I recently was involved in a discussion where, alas, the name of David Barton came up. At this point, I think Barton is a distraction from the issues that interest us on religion and the American Founding. I prefer not to talk about him but move on to better things. If he writes another baboon like "The Jefferson Lies," I will cover it. But otherwise I'm no longer interested.
But I do want to note something I think important. Gregg Frazer wrote a critique of Barton's "America's Godly Heritage" found here. Let me quote from it:
Let us begin with monumental unsupported assumptions presented as fact. The video begins with the claim that 52 of the 55 delegates at the Constitutional Convention were “orthodox, evangelical Christians.” Barton does not supply any source or basis for this astounding claim, but I strongly suspect that the source is M.E. Bradford’s A Worthy Company. It is, to my knowledge, the only “study” that attempts such a determination and that produces 52 as a result. The extent of Bradford’s evidence is simply a list of the denominational affiliations of the 55 delegates. Mere affiliation with a denomination is, of course, no evidence whatever of “orthodox, evangelical” Christianity. This is particularly true since, in order to get to 52, one must include the two Roman Catholics. If mere denominational affiliation is proof of orthodox Christianity, one must also wonder why Barton is concerned today, since 86% of today’s Congress is affiliated with Protestant or Catholic denominations (compared with just 75% of the national population). Today’s Congress is apparently more “Christian” than the American public.
Frazer's point speaks for itself; but let's also note who the three supposed "deists" were: James Wilson, Ben Franklin, and Hugh Williamson. Now, none of these three "fit" the definition of "deist" that most scholars posit. Though, all three perhaps were heterodox "Christian-Deists"/unitarians/theistic rationalists of some sort. Mark David Hall convincingly argues Wilson's views were in accord with orthodox Christianity (but personally I don't see the smoking gun evidence that Wilson was an orthodox Christian).
But the larger point I wish to make is Bradford's notion is largely worthless. Denominational affiliation proves very little. Thomas Jefferson who rejected every single doctrine of Christian orthodoxy was not only affiliated with the Anglicans-Episcopalians, but was at one point a vestryman in said church. Moreover, all 55 of the delegates arguably could be proven to have such affiliations.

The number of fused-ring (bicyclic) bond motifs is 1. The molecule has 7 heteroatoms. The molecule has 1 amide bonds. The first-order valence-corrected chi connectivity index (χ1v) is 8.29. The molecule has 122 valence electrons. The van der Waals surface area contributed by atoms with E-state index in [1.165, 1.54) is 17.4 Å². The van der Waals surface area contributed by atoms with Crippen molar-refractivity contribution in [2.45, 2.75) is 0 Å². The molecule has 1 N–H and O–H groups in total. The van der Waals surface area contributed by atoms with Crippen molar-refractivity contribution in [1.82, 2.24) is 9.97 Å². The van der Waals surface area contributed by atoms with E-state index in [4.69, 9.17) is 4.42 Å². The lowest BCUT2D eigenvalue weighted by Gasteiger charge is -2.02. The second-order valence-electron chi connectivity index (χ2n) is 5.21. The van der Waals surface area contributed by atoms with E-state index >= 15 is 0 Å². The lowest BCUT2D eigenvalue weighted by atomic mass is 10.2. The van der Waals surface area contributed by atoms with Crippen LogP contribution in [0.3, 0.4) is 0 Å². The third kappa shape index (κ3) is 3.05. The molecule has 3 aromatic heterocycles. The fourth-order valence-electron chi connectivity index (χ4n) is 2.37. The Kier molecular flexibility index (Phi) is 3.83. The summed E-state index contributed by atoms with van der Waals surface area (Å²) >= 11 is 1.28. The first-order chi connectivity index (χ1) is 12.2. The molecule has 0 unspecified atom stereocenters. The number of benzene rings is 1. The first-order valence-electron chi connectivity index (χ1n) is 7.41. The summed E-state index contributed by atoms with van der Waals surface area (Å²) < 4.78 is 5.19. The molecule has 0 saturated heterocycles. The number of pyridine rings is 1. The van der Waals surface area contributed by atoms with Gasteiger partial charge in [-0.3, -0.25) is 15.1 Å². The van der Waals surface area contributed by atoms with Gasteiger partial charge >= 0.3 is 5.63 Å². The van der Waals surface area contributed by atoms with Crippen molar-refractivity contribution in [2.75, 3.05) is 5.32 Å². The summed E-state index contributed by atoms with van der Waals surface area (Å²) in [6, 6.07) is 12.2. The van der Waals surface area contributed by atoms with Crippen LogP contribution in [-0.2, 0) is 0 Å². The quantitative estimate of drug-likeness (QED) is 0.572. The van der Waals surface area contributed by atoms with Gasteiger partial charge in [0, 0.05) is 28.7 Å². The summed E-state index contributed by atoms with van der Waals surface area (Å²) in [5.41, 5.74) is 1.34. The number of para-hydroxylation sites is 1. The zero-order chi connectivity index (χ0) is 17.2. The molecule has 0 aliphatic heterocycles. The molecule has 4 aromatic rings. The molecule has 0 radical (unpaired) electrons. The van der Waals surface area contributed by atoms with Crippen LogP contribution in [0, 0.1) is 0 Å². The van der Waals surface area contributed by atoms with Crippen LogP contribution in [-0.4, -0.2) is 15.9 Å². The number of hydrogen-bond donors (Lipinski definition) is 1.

Look, this is an intense debate subject to the most rigorous of scrutiny. And "both sides" equally share a burden of coming forth with smoking gun evidence to demonstrate their contentions. We've put "the key Founders" under the microscope and have found evidence of the heterodoxy of Jefferson, J. Adams and Franklin. And also good reason to believe Madison, Washington and Hamilton (before his end of life conversion) were not orthodox Trinitarians either. Further, we've found evidence of orthodoxy for such figures as Sherman, Jay, and many others.
But, there are plenty of lesser figures whom we simply haven't looked at in such intense detail. And it's wrong to assume one way or the other that they were orthodox Christians or some kind of unorthodox deists. Again denominational connection proves very little. Take for instance, George Clymer (who died in my zip code, lol).
Admittedly, I haven't studied the man in much detail. But this is taken from a site that seems sympathetic to the "Christian America" perspective. Let me quote it (and note, I haven't verified these details):
Religious Affiliation: Quaker, Episcopalian ?
Summary of Religious Views:Clymer's father was Anglican. His mother had been raised as a Quaker, but she was rejected from that faith for marrying a non-Quaker. Because both his parents died when he was very young, Clymer was raised by Quaker relatives, but it appears that he did not become a Quaker himself, since his wife was disowned by the Quakers for marrying him. In general, religion seems not to have played much of a role in Clymer's adult life. At his request, Clymer's body was interred in a Quaker burial ground.
This doesn't sound like much of an "orthodox evangelical Christian" to me. But we do see the nominal connection to the Quakers and Anglicans.